So, tell us about your book – how, and why did it happen?
I’ve been interviewing designers for my blog, confessions of a design geek, since I started writing it in April 2010. I sometimes guest blog for the London Design Festival and I was chatting to William Shaw one day about an interview I was doing for them with Javier Mariscal. William said “You do know you’ve got a book on your hands, don’t you?” I stared at him blankly for a second, and said “Have I?” He managed to convince me that the collection of interviews I’d already done and the ones I had in the pipeline would be something that people might want to read. This was just a few months before the London Design Festival, so I knew I would have to move quickly to get something out in time for that. Luckily for me, my step-sister is a very talented writer and editor and her boyfriend is an equally talented book designer, so I called them up for some advice and they ended up helping me make it happen, with Clare giving me loads of help on the words front, and Zander designing the book and blog and handling the print process through his design agency, Venn Creative. The next time I spoke to William, I was asking him to write the foreword!
“You do know you’ve got a book on your hands, don’t you?” I stared at him blankly for a second, and said “Have I?”
What drew you to interviews, and how did you start speaking to designers?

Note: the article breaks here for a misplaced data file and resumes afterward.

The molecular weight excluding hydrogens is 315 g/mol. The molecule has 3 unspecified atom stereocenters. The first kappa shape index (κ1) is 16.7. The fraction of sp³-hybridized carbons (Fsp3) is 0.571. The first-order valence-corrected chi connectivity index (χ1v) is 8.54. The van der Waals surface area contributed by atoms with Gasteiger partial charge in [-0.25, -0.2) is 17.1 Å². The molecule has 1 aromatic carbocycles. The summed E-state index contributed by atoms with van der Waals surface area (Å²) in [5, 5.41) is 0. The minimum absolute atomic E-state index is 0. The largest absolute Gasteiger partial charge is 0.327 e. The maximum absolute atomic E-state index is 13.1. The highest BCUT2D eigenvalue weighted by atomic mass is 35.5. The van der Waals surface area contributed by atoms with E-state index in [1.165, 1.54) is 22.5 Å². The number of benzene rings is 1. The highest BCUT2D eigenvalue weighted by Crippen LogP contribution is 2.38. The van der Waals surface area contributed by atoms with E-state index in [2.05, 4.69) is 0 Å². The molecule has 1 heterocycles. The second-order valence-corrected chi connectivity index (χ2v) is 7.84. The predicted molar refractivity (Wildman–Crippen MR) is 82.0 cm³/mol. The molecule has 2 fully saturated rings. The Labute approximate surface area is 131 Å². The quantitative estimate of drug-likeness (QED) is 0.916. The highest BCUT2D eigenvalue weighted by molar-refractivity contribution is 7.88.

Not being a designer, I am fascinated by what happens behind the scenes in design and what goes on in designers’ minds, so interviewing designers to ask them seemed like a natural thing to do. I started off by getting in touch with people I respected by email. In March I went to a talk with Wim Crouwel at the Design Museum, and afterwards, my husband told me I had to go and ask him for an interview. Wim Crouwel is a design God, so there was no way I was going to march up to him and ask him for an interview for my little blog! My husband managed to persuade me that it would be worth it just to get one of my business cards into his hands. So, shaking like a leaf, I asked him for an interview and to my shock, he agreed! Following that interview, people have started getting in touch with me with offers of interviews, which is amazing. My interviews with John Makepeace and Anthony Burrill both came about because their PR people approached me.
You have a wonderful knack for bringing out the human qualities in designers, is this something you set out to do purposely and if so, did you find it hard to sometimes cut through the stereotypical design-waffle?